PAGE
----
From the look of the methodology involved, one could be easily convinced that South Sudan has indeed earned its infamous spot on the top five of FSI. However, the FSI methodology is susceptible to the factors that are not easy for a software to fully grasp. It is not surprising that South Sudan is ranked behind Sudan on the FSI. If the CAST software only looks that the documents related to Sudan, there is a fair amount of information that exclusively applies to Sudan but indirectly affects South Sudan. For example, there is no massive movement of refugees or IDPs in South Sudan on the same scale as in Sudan. In fact, South Sudan is the recipient of the large number of refugees from Sudan. There has been some displacement in Jonglei as a result of insurgency and inter-communal fighting but not on the scale witnessed in South Kordofan, Blue Nile, and Darfur in Sudan. If the CAST software looks at a news article or report related to internal displacement and refugees in neighboring Sudan, it would probably find South Sudan in that report. It would therefore take that into consideration in assigning a rating for the South Sudan. In other words, Sudan indicators related to what is happening in Sudan could be indirectly applied to South Sudan.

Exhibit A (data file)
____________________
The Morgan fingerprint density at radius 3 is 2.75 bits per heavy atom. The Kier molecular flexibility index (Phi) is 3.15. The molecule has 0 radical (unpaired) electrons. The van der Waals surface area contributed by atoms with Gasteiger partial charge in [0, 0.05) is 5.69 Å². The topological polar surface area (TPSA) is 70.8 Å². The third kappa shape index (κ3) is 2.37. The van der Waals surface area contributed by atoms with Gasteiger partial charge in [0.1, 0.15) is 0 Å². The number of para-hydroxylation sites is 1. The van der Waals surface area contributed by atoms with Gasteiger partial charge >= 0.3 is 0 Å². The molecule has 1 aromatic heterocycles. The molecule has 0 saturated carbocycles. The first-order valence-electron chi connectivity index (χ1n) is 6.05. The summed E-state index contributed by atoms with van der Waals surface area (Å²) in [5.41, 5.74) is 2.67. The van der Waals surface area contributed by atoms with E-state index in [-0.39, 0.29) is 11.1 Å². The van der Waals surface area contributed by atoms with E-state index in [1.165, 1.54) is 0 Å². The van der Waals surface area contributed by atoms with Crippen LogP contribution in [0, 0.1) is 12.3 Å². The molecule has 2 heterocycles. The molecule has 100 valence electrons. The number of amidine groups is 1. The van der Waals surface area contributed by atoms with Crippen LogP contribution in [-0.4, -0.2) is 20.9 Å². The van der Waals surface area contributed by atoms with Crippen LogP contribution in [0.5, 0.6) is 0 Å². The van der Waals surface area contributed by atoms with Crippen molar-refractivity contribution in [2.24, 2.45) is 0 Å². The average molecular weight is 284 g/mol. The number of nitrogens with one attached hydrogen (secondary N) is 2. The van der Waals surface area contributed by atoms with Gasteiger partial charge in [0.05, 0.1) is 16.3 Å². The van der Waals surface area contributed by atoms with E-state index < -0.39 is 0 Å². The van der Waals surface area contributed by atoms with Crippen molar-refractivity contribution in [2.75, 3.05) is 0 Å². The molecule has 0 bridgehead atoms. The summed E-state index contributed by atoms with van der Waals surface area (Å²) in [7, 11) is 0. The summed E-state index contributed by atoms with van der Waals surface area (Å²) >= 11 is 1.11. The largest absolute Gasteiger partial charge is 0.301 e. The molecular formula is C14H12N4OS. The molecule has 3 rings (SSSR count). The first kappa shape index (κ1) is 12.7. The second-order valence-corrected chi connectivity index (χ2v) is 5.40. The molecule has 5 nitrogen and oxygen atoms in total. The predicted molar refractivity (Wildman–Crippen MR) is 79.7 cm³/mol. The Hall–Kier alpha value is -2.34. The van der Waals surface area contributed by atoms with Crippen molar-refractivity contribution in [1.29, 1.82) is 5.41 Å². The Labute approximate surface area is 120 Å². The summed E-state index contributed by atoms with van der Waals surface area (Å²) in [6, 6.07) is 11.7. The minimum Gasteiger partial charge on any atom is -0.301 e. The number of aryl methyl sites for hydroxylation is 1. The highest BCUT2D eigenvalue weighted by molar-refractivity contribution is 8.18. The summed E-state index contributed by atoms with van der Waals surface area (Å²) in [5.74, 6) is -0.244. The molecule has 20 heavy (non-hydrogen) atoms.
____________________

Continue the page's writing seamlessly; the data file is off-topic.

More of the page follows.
There are a number of indicators where the rating assigned to South Sudan does not reflect the realities on the ground. We were in primary school, we tended to think 10 out of 10 is great; in the case of FSI rating, it is really bad. In terms of mounting demographic pressures where South Sudan earned a rating of 8.9 out of 10, the only demographic pressure is the influx of refugees from the neighboring Sudan. South Sudan has an estimated population of 8-10 million people. Considering its size, it is probably one of the least populated countries in Africa. Another area where South Sudan is unfairly rated is the legitimacy of the state. South Sudan received 9.1 out of possible 10. This rating is difficult to interpret because there a number of things that have not been considered. One is that South Sudan is ruled by a party that won an election in a landslide. That is as legitimate as you can get in a democracy. That said, there are a number militia groups opposed to the current government but that does not warrant a rating of 9.1. The groups opposed to the government in Juba are sponsored by the government in Khartoum as instrument of destabilization so that the international community becomes apprehensive about the future of the new country. Sudan is essentially dragging the new nation into mud in order to make itself a little bit better.